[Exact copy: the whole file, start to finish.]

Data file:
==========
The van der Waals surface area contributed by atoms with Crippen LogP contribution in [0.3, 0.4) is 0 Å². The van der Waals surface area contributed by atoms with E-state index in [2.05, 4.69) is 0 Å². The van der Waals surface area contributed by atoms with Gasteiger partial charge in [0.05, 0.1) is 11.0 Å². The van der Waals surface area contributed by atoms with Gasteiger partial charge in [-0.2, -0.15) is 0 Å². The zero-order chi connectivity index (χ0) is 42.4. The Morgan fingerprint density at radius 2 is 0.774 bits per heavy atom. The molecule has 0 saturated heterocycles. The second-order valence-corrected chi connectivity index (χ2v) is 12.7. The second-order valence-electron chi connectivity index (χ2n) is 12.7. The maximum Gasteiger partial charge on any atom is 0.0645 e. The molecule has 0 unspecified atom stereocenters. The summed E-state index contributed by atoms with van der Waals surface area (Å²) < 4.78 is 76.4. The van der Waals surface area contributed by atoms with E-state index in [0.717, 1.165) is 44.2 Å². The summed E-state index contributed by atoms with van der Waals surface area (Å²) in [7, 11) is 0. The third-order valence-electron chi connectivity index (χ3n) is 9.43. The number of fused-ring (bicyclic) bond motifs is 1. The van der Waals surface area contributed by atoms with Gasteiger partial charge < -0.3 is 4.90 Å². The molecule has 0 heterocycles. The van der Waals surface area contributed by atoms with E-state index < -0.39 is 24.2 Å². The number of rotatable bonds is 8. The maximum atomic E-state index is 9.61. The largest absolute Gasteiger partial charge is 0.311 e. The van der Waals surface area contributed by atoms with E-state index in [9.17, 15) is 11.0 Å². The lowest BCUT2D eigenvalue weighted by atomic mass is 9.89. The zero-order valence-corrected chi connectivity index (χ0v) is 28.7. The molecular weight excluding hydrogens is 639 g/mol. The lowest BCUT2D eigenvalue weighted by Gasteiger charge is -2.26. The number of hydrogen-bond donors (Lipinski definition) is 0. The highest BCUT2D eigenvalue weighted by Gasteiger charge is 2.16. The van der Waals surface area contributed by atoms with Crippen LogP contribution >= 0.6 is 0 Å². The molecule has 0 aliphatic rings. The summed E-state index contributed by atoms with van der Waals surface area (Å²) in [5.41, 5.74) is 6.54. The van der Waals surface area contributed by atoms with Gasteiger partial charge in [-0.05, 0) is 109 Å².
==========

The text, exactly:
The van der Waals surface area contributed by atoms with Crippen LogP contribution in [0.3, 0.4) is 0 Å². The van der Waals surface area contributed by atoms with E-state index in [2.05, 4.69) is 0 Å². The van der Waals surface area contributed by atoms with Gasteiger partial charge in [0.05, 0.1) is 11.0 Å². The van der Waals surface area contributed by atoms with Gasteiger partial charge in [-0.2, -0.15) is 0 Å². The zero-order chi connectivity index (χ0) is 42.4. The Morgan fingerprint density at radius 2 is 0.774 bits per heavy atom. The molecule has 0 saturated heterocycles. The second-order valence-corrected chi connectivity index (χ2v) is 12.7. The second-order valence-electron chi connectivity index (χ2n) is 12.7. The maximum Gasteiger partial charge on any atom is 0.0645 e. The molecule has 0 unspecified atom stereocenters. The summed E-state index contributed by atoms with van der Waals surface area (Å²) < 4.78 is 76.4. The van der Waals surface area contributed by atoms with E-state index in [0.717, 1.165) is 44.2 Å². The summed E-state index contributed by atoms with van der Waals surface area (Å²) in [7, 11) is 0. The third-order valence-electron chi connectivity index (χ3n) is 9.43. The number of fused-ring (bicyclic) bond motifs is 1. The van der Waals surface area contributed by atoms with Gasteiger partial charge < -0.3 is 4.90 Å². The molecule has 0 heterocycles. The van der Waals surface area contributed by atoms with E-state index < -0.39 is 24.2 Å². The number of rotatable bonds is 8. The maximum atomic E-state index is 9.61. The largest absolute Gasteiger partial charge is 0.311 e. The van der Waals surface area contributed by atoms with E-state index in [9.17, 15) is 11.0 Å². The lowest BCUT2D eigenvalue weighted by atomic mass is 9.89. The zero-order valence-corrected chi connectivity index (χ0v) is 28.7. The molecular weight excluding hydrogens is 639 g/mol. The lowest BCUT2D eigenvalue weighted by Gasteiger charge is -2.26. The number of hydrogen-bond donors (Lipinski definition) is 0. The highest BCUT2D eigenvalue weighted by Gasteiger charge is 2.16. The van der Waals surface area contributed by atoms with Crippen LogP contribution >= 0.6 is 0 Å². The molecule has 0 aliphatic rings. The summed E-state index contributed by atoms with van der Waals surface area (Å²) in [5.41, 5.74) is 6.54. The van der Waals surface area contributed by atoms with Gasteiger partial charge in [-0.05, 0) is 109 Å².